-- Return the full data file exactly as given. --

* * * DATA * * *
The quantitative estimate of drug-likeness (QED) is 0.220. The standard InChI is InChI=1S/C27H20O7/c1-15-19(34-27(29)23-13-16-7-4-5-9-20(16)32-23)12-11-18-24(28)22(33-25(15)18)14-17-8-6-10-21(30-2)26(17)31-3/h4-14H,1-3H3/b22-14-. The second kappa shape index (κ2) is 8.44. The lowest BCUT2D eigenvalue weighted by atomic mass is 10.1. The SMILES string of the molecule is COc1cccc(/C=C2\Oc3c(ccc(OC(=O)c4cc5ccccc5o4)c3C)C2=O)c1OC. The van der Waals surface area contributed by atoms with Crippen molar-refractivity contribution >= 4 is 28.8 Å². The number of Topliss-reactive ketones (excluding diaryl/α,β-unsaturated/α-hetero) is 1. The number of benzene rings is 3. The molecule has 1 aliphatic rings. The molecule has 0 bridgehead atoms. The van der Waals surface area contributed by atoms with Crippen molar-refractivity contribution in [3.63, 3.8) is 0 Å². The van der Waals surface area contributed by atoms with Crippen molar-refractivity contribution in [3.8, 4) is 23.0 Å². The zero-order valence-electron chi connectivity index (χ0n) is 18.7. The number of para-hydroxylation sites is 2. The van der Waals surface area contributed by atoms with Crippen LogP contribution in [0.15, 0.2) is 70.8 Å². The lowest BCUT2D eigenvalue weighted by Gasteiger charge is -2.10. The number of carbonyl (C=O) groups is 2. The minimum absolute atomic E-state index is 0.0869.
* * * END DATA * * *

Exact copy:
The quantitative estimate of drug-likeness (QED) is 0.220. The standard InChI is InChI=1S/C27H20O7/c1-15-19(34-27(29)23-13-16-7-4-5-9-20(16)32-23)12-11-18-24(28)22(33-25(15)18)14-17-8-6-10-21(30-2)26(17)31-3/h4-14H,1-3H3/b22-14-. The second kappa shape index (κ2) is 8.44. The lowest BCUT2D eigenvalue weighted by atomic mass is 10.1. The SMILES string of the molecule is COc1cccc(/C=C2\Oc3c(ccc(OC(=O)c4cc5ccccc5o4)c3C)C2=O)c1OC. The van der Waals surface area contributed by atoms with Crippen molar-refractivity contribution >= 4 is 28.8 Å². The number of Topliss-reactive ketones (excluding diaryl/α,β-unsaturated/α-hetero) is 1. The number of benzene rings is 3. The molecule has 1 aliphatic rings. The molecule has 0 bridgehead atoms. The van der Waals surface area contributed by atoms with Crippen molar-refractivity contribution in [3.63, 3.8) is 0 Å². The van der Waals surface area contributed by atoms with Crippen molar-refractivity contribution in [3.8, 4) is 23.0 Å². The zero-order valence-electron chi connectivity index (χ0n) is 18.7. The number of para-hydroxylation sites is 2. The van der Waals surface area contributed by atoms with Crippen LogP contribution in [0.15, 0.2) is 70.8 Å². The lowest BCUT2D eigenvalue weighted by Gasteiger charge is -2.10. The number of carbonyl (C=O) groups is 2. The minimum absolute atomic E-state index is 0.0869.